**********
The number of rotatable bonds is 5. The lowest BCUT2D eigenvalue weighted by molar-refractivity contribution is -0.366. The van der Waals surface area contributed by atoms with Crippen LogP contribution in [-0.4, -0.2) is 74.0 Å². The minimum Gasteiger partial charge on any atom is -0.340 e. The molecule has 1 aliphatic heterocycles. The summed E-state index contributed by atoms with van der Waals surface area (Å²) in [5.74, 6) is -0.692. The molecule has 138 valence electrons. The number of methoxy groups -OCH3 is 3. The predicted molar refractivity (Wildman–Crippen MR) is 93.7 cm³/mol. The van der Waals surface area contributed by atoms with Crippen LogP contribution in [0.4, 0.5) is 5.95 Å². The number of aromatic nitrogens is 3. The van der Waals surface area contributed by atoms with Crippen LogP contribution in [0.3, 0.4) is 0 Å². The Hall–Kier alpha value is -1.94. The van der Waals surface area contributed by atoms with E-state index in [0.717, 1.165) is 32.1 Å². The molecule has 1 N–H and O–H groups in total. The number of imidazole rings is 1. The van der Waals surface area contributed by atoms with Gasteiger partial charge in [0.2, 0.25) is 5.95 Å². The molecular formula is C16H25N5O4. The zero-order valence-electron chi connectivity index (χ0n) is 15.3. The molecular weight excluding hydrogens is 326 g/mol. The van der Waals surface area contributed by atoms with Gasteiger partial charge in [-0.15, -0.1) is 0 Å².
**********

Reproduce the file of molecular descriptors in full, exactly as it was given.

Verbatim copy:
The number of rotatable bonds is 5. The lowest BCUT2D eigenvalue weighted by molar-refractivity contribution is -0.366. The van der Waals surface area contributed by atoms with Crippen LogP contribution in [-0.4, -0.2) is 74.0 Å². The minimum Gasteiger partial charge on any atom is -0.340 e. The molecule has 1 aliphatic heterocycles. The summed E-state index contributed by atoms with van der Waals surface area (Å²) in [5.74, 6) is -0.692. The molecule has 138 valence electrons. The number of methoxy groups -OCH3 is 3. The predicted molar refractivity (Wildman–Crippen MR) is 93.7 cm³/mol. The van der Waals surface area contributed by atoms with Crippen LogP contribution in [0.4, 0.5) is 5.95 Å². The number of aromatic nitrogens is 3. The van der Waals surface area contributed by atoms with Crippen LogP contribution in [0.3, 0.4) is 0 Å². The Hall–Kier alpha value is -1.94. The van der Waals surface area contributed by atoms with E-state index in [0.717, 1.165) is 32.1 Å². The molecule has 1 N–H and O–H groups in total. The number of imidazole rings is 1. The van der Waals surface area contributed by atoms with Gasteiger partial charge in [0.2, 0.25) is 5.95 Å². The molecular formula is C16H25N5O4. The zero-order valence-electron chi connectivity index (χ0n) is 15.3. The molecular weight excluding hydrogens is 326 g/mol. The van der Waals surface area contributed by atoms with Gasteiger partial charge in [-0.15, -0.1) is 0 Å².